It’s not enough to simply write content including your keywords – you have to think about why a person would search for that term. Then you can group relevant keywords together in a way that makes sense for your site visitors.
For example, if you have readymade garden gnomes to buy on your e-commerce site, but you also offer tutorials or workshops on how to make a garden gnome from scratch, it doesn’t make sense to lump these keywords in with one another.
A person searching “how to make a garden gnome” doesn’t want to be met with a product list of ready made gnomes, but they may be interested in your garden gnome making tools, or a blog post on the best paint for garden ornaments.
Where to use your keywords
Once you’ve chosen your keywords you need to make sure they’re in the right places to help Google understand that your site is where all the best garden gnome content is.
Hopefully it goes without saying that keywords should be included in the body of your content, but they need to go into a few other key areas on each page as well:
Keywords in the URL
Make your URL descriptive and relevant, separating words with a – e.g. the URL for this post is “seo-basics-how-to-choose-keywords”. My keywords are in there, and it’s obvious to humans as well as Google what this post is about.
Headers and Subheaders
Your H1 – the main heading on your page – should contain your main keyword, and the subheaders should contain keywords and relevant synonyms. The H1 is what tells Google the main subject of the post, and the subheaders reinforce the message, as well as making the post easier to read. Remember, you’re writing for humans first, Google second.
Link text, or anchor text, tells both humans and Google where a link will take them. If you make your link text something generic like “click here”, there’s nothing to let people know what to expect, or to help with the SEO. Make link text relevant to your keywords without over optimising – Google doesn’t like keyword stuffing.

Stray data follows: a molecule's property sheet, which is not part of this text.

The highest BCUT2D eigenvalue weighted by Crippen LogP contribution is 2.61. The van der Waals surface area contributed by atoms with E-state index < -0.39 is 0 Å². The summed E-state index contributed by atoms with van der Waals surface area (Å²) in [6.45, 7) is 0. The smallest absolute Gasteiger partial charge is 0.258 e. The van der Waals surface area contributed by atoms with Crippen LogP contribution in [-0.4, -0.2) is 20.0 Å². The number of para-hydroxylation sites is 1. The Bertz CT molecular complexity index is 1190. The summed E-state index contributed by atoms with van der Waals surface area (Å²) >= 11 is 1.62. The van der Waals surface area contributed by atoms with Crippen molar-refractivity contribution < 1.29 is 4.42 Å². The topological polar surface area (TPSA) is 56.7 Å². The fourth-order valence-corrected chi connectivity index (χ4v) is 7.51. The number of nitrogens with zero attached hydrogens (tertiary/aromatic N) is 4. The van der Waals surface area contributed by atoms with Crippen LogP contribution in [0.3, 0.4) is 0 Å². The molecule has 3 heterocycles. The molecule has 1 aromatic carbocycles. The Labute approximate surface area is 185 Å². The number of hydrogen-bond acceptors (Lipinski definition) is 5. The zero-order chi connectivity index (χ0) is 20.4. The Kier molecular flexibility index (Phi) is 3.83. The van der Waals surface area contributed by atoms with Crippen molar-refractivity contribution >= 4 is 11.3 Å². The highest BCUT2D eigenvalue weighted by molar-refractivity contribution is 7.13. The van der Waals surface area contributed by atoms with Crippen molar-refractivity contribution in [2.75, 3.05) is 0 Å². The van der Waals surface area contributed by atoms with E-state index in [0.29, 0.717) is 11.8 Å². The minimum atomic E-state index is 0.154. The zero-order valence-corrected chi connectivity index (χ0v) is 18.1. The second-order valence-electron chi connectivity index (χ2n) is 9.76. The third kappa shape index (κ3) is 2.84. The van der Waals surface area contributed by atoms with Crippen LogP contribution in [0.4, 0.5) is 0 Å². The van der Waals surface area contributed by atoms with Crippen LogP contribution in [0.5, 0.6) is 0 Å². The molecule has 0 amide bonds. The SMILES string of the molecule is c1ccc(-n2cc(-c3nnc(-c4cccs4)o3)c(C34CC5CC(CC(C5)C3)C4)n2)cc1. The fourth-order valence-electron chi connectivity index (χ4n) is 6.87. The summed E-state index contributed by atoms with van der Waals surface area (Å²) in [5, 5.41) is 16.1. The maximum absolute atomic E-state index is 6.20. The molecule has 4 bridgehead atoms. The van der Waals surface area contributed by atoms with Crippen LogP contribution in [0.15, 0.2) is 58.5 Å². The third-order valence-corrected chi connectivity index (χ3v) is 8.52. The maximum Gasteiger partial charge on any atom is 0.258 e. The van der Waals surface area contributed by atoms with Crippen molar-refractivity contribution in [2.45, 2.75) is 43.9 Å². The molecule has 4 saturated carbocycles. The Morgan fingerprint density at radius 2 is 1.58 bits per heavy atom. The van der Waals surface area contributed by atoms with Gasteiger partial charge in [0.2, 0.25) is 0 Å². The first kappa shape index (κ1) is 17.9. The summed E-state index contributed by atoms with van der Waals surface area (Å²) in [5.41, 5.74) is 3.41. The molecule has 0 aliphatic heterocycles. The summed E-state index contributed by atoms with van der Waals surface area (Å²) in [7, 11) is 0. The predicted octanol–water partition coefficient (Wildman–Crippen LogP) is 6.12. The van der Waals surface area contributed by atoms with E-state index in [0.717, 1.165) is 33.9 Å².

Image File Names
Give the images on your page relevant names – again, without keyword stuffing. Images on your site have their own URL related to their file name (try clicking on an image on your site so see where it takes you). If your images are all called some variation on IMG.jpg, this is doing nothing for your SEO and is a huge missed opportunity.
A note on Keyword Density – and Keyword Stuffing
You might have heard of keyword density – the number of times a keyword is present on the page. In reality, this is much less of an issue than it’s sometime believed to be, what Google is really looking for is relevance. So yes, make sure you include your keywords – and their synonyms – on the page, but don’t stress about getting the perfect number. Just focus on writing great content that’s relevant and on topic.
And that brings me on top keyword stuffing. This is a throwback from Ye Olden Tymes of SEO (you know, the 90s) when, possibly, just writing the keyword over and over meant you could rank for it. We’ve all seen sites that read something like “Looking for garden gnomes in Essex? We’re the number one manufacturer of Essex garden gnomes! Buy your garden gnomes in Essex here”. Google sees straight through this, and your human readers won’t think much of it either, so just don’t.
I hope you’re as chilled as this guy after reading all that…
I know it’s a lot (and remember, this is very much a whistlestop tour of keywords!) but don’t panic.
Take small steps to address your site’s SEO rather than trying to tackle it all in one go. It’s a marathon, not a sprint!
I’d love to hear your thoughts on SEO, this post, and the history of garden gnomes. Leave me a comment below or: